Using this information, the theme analysis generator allows users to compare accident trends over time, and on a map, helping to identify priority areas for traffic safety efforts. Users can also customise their view in the graph builder tool using one or more filters.
For example, they may just want to see accidents involving bicycles, or only during rush hour, or near road curves.
With multiple filters, users could visualise accidents involving cars in road curves in open land, or accidents during rush hour involving young cyclists between the ages of 5-16 years. The sample diagram below shows personal injuries sustained during accidents over a defined number of years.
You can even drill down the data by geographical region or accident hot spots on a density heat map, or use a mapping feature to show a count of accidents within the same geographical location to help with black spot analysis (as demonstrated below).
Another valued feature is the road traffic safety knowledge-sharing forum, which collects information on accident prevention and safety initiatives from published articles, handbooks, legislature, and research studies, all in one convenient location.
In our latest release this past July, we launched several updates and new features, including a new collision diagram feature. Historically, the only option for traffic engineers to illustrate collisions was with freehand drawings.
However, with The Accident Portal, collision diagrams generate automatically within the application to show how a vehicle or bicycle lost control on the road. Users can click on different areas within the diagram to extract the numbers behind each data point. The feature is one small step for man but a giant leap for the traffic engineer.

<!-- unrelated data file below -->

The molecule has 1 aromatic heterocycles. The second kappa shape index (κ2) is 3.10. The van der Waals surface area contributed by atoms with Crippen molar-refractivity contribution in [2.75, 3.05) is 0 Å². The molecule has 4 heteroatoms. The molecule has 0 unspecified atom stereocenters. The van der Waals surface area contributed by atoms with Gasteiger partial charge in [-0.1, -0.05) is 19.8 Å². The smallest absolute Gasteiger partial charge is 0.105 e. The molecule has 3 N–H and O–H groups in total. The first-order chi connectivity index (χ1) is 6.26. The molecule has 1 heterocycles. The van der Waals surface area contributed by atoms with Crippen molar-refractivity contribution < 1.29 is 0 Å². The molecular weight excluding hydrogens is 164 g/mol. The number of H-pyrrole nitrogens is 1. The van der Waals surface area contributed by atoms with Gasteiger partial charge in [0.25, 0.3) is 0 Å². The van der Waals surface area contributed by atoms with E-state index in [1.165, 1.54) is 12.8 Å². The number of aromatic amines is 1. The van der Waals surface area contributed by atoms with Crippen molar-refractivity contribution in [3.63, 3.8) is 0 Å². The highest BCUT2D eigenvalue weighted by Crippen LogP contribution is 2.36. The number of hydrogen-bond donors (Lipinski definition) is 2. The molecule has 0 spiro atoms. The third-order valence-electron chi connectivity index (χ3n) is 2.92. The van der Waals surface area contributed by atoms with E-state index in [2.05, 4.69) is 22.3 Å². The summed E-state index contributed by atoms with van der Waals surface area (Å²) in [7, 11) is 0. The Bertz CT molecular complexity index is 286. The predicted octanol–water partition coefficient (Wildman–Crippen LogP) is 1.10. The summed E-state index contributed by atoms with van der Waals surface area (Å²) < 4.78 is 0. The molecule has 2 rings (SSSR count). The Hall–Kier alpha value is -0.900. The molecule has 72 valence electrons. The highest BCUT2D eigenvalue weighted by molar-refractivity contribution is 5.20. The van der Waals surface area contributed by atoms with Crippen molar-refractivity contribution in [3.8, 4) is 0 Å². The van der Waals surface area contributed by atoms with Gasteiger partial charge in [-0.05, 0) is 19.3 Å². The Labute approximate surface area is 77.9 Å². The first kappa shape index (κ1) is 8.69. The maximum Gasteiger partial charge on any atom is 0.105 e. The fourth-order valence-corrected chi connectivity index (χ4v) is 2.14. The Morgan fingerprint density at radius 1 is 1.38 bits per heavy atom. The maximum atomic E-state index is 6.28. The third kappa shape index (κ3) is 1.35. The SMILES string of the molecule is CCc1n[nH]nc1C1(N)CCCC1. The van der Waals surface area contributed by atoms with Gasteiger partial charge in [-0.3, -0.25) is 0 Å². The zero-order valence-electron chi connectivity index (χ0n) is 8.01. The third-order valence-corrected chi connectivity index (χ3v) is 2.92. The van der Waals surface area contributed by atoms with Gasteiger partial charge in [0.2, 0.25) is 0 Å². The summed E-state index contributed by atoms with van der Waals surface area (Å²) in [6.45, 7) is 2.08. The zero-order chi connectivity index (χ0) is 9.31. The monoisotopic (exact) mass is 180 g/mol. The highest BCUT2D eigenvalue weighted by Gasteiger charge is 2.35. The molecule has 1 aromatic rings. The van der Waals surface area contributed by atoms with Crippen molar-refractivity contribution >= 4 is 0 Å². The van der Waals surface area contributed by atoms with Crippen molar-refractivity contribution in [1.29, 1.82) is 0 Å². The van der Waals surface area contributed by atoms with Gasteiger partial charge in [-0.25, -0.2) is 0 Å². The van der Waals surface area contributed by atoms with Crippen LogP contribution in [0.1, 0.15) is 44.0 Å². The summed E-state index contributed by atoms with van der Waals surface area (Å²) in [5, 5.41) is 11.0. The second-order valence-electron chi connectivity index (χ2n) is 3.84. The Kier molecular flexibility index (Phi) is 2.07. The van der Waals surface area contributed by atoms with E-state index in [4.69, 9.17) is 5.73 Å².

Looking at the average time spent on traffic safety work, we have calculated that by using The Accident Portal, local governments will see:
One of the most beneficial features for local governments is the annual reporting function. Each year, municipalities produce annual collision and traffic safety reports to make local politicians aware of the ongoing developments in traffic safety.
This usually takes weeks to compile, but with The Accident Portal, they are now able to export elements and graphs in the require report format in mere seconds.
We plan to launch a number of new features within the next year, which will further reduce the time required for manual analysis and further enhance the user's experience and capabilities. This may include features like a smart table reader, chat functionality and GIS mapping capabilities.
Over time, we hope that The Accident Portal will become a staple in the local government toolbox as they realise cost and time-saving benefits and reduce uncertainty through accurate and consistent reporting.
Ultimately, though, we hope this will result in decreased accident rates and safer road networks.
I am a civil engineer and project manager specialising in urban planning and transport, primarily focused on road infrastructure planning, research and development, traffic techniques, road markings, traffic safety, and accessibility planning.
I am a certified road safety auditor and certified accessibility auditor.
Since late 2017, the development and enhancement of the The Accident Portal has been my main priority.
Transport Planning, Denmark